Since we have a quadratic equation here, meaning the highest power of 𝑃 𝐶 is two and the coefficient of our 𝑃 𝐶 squared term is positive, we can deduce that the shape of our curve will be a positive parabola. Here, we see the top parabola opens upwards. The only point on this parabola with a slope or gradient of zero occurs when its 𝑦-value or 𝐴 total is minimised. This means that we don’t need to differentiate again to find out whether we have a minimum or a maximum because the parabola has no maximums.
That’s great. We found the perimeter of our circle when the total area is at a minimum. However, the question is actually asking us for the area of the circle at this point. Luckily, we’ve already formed an equation for the area of the circle in terms of its perimeter. So this step is fairly straightforward. We can directly substitute the value for 𝑃 𝐶 into our equation for the area of the circle. And when we evaluate, we find our answer is 58.567 et cetera inches squared.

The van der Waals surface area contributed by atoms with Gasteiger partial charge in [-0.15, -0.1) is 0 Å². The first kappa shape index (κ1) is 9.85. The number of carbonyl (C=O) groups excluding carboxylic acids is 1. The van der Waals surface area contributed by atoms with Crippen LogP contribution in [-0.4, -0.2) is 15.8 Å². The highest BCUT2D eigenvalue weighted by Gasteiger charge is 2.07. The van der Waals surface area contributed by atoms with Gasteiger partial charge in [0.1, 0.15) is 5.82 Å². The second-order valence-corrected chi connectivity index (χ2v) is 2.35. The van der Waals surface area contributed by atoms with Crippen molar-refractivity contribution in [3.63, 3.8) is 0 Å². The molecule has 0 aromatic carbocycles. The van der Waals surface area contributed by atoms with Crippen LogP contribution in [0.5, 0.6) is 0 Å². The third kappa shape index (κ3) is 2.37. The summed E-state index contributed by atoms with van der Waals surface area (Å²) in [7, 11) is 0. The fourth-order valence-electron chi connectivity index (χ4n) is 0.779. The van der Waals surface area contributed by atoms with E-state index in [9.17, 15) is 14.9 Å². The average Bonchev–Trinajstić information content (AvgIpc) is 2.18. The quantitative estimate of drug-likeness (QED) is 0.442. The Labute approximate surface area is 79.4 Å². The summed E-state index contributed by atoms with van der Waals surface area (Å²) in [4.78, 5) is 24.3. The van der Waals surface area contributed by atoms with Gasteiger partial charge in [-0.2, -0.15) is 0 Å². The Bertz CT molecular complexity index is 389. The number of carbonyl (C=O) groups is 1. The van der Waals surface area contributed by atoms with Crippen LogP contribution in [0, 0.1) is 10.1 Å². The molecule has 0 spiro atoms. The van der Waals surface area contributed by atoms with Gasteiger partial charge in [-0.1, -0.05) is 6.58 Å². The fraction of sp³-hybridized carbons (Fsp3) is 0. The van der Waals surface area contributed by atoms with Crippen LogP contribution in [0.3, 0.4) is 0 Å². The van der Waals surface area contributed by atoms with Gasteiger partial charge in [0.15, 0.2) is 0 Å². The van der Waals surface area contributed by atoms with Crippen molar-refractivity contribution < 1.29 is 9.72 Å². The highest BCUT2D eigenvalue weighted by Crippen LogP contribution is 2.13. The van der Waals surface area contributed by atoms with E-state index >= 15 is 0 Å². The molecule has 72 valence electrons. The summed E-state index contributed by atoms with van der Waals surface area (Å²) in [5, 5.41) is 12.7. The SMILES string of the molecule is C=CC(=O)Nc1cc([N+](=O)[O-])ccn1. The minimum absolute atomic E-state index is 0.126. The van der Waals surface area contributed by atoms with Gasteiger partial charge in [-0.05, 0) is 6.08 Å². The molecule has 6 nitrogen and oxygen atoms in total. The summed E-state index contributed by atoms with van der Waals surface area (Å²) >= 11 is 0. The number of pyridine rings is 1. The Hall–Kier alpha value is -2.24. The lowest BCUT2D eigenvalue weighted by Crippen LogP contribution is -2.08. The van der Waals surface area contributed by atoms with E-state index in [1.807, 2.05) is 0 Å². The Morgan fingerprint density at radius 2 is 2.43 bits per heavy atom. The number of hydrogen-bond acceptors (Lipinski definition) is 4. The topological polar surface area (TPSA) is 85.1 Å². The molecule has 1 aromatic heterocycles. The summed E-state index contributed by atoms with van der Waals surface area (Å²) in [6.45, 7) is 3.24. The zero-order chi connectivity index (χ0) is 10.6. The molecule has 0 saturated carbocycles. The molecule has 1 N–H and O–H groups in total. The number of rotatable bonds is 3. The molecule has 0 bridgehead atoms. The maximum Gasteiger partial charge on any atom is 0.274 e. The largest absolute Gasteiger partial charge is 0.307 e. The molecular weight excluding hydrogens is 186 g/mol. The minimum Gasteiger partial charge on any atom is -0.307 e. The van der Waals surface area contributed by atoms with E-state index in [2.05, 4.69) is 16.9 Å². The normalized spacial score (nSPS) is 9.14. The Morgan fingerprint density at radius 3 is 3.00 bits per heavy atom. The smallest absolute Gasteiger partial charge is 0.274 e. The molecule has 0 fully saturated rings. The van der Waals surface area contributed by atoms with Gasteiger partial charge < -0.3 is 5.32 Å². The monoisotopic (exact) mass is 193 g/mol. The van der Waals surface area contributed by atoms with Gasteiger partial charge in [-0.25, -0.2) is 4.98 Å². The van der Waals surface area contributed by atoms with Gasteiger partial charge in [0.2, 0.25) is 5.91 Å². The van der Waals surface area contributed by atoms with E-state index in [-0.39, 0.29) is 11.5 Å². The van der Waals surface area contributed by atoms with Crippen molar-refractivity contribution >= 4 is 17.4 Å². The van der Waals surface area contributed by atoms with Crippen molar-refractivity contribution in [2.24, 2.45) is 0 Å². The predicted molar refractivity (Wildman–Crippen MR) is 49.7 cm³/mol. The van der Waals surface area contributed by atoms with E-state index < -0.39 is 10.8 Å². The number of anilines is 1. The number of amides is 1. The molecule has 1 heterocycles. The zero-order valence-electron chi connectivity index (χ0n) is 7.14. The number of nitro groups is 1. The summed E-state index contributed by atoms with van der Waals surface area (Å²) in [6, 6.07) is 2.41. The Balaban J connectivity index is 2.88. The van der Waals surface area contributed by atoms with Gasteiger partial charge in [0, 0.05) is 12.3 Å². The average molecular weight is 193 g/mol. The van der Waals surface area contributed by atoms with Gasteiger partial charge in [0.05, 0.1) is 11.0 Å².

Now since the question asked for our answer to the nearest square inch, our final step is to round this to 59. In doing this, we have answered our question. And we have found that when the total area of our two shapes is a minimum, the area of our circle is approximately equal to 59 inches squared.